Vita Rara: A Life Uncommon


Very Excited about Goliath


I've spent a bit of my free time over the last two weeks or so reading about Goliath from the Post Rank guys. Basically Goliath and the supporting libraries are an evented framework without the pain of evented code.

My Programming Tools


A friend of mine wrote up a list of the tools he uses on a regular basis. Sometimes it's good to see what others are using to get ideas, confirmation, etc. So, here's my list.


I currently work on two machines. I have an original Mac Pro 2.66GHz Quad Xeon running OS X Leopard for my workstation with a 30" and a 23" display. This provides a lot of real estate for working. I only got the 30" after my wife put me in front of it at the Apple store and asked me how I'd use it. Up until then I thought 30" was too big. Then I got the 23" to go with it.

My second machine is a new 15" Mac Book Pro i7 with the hi-res anti-glare screen and 8GB of RAM running Snow Leopard. I went with the regular 500GB drive rather than the solid state drive. The price delta for the solid state was too much for me to justify. I really love the greater resolution of the new screen and the anti-glare ROCKS! I wish it was standard.

Get the Running Version of Groovy

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This isn't documented in the Javadoc. (There is not javadoc on this method.) It seems to return the running version of Groovy when called:


Helpful if you really need to know.

New iMac: Great Pairing Station?

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Looking at the new iMacs the 27" quad-core looks like it would make a superb pairing station for programming. I've been waiting to see what the update looked like before looking at end of year purchases. Here's how I see it:

Rspec & Shoulda: Specifying the Object Under Test

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Today we needed to test conditional validations on a model. We're using RSpec with the Shoulda macros to do this. Our model looks something like:

Just Say You're Sorry Already

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As many know Matt, known as the Merbist, presented a risque set of slides at GoGaRuCo comparing software developers to porn stars. I'll leave as an act to the interested finding the slides.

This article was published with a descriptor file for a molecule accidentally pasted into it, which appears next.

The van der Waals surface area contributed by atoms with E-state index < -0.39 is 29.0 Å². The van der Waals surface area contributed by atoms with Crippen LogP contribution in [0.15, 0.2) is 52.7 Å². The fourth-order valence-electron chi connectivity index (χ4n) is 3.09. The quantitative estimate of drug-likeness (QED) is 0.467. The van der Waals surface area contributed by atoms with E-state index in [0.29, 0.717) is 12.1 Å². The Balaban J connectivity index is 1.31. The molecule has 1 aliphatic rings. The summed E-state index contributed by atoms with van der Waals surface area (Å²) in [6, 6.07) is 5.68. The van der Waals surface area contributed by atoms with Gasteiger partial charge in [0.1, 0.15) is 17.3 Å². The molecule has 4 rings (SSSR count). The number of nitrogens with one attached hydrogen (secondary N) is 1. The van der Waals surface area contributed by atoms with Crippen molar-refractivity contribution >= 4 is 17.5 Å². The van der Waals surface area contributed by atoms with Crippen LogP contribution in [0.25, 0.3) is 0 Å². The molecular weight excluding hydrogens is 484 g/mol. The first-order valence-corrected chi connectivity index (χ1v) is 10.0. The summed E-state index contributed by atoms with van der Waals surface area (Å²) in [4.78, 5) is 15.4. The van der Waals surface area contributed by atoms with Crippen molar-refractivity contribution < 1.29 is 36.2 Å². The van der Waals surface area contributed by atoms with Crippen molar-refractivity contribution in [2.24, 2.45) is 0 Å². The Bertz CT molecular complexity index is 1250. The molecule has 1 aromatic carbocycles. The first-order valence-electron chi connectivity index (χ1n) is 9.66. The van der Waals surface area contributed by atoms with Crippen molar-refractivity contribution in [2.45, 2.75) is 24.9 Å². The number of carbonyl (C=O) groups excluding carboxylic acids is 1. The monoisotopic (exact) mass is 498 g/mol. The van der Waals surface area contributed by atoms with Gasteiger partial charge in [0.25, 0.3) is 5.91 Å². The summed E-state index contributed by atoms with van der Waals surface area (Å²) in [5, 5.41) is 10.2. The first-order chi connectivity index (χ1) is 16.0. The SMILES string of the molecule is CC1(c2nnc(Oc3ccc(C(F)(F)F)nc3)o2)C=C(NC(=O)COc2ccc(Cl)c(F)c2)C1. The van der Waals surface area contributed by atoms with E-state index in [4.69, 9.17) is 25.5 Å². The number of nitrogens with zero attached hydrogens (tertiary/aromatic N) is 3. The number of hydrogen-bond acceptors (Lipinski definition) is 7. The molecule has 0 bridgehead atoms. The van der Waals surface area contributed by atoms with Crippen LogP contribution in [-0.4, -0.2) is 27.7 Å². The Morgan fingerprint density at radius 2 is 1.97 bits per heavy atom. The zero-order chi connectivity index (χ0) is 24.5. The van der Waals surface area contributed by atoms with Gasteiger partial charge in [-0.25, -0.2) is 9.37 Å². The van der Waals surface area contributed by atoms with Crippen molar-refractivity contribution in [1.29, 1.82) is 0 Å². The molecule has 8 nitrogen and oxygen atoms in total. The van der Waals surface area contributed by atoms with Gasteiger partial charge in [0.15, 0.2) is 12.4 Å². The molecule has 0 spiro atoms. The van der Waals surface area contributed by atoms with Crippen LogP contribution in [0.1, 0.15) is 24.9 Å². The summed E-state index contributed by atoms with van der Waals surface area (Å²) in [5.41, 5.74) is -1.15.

The presentation somewhat, but the reaction of Matt and some other Rails leaders, DHH in particular, to the reactions of those who were offended by the presentation has engendered an uproar of significant proportions. On April 28th Matt posted his public response to the controversy, and later followed up with the following on twitter: "I obviously made a mistake. I didn't mean to offend anyone but since I did, I failed." Which he also posted to his blog as a followup to his previous public statement.

Shoulda: should_validate_uniqueness_of

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When testing an ActiveRecord model that validates_uniqueness_of using Shoulda's should_validate_uniqueness_of macro it needs to be wrapped in a context where an instance of the model is created in the database. If there is no record in the database to validate against you'll get an error.

For more information see: Lighthouse Ticket.

Testing Non-Ruby Applications with Cucumber

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Yesterday we got Cucumber working to test an older J2EE application that uses EJB 2.1 for its persistence layer. This application because of the J2EE EJB 2.1 beans has been very hard to near impossible to test in the past. I've been hearing about Cucumber for a while and we decided it was time to take a deeper look.

We plan on adding new features to this application using Rails, and over time porting the existing functionality to Rails. So, having a test suite written in Ruby that can test the application regardless of the underlying implementation was necessary. Cucumber with Webrat to the rescue. The general outline below will work with web applications written in any language. All of the interaction with the application happens at the HTTP protocol level.

Hpricot to Nokogiri Day 1

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Nokogiri's #xpath != Hpricot's #xpath

In Hpricot you can call xpath on a node to get the XPath that will retrieve that node from the document. In Nokogiri that equivalent is path.

I ran into this trying to figure out the xpath to a node in an HTML document. My normal routine is to load up the document in IRB and poke around to find the things I need.

Refactoring: Introduce Local Extension in Ruby

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I was recently reading Martin Fowler's Refactoring. While I was reading Introduce Local Extension (p. 164) all I could think of was how simple it is to implement in Ruby.


As Fowler says in the motivation section writers of classes and libraries are not omniscient. Inevitably some class that you're using will be missing some feature you want. Using Introduce Local Extension you can add that additional functionality when you need it.

In a statically typed language, like Java, this refactoring would involve creating either a wrapping class or a descendent of the original class. In Ruby we will accomplish the same thing using a mixin.

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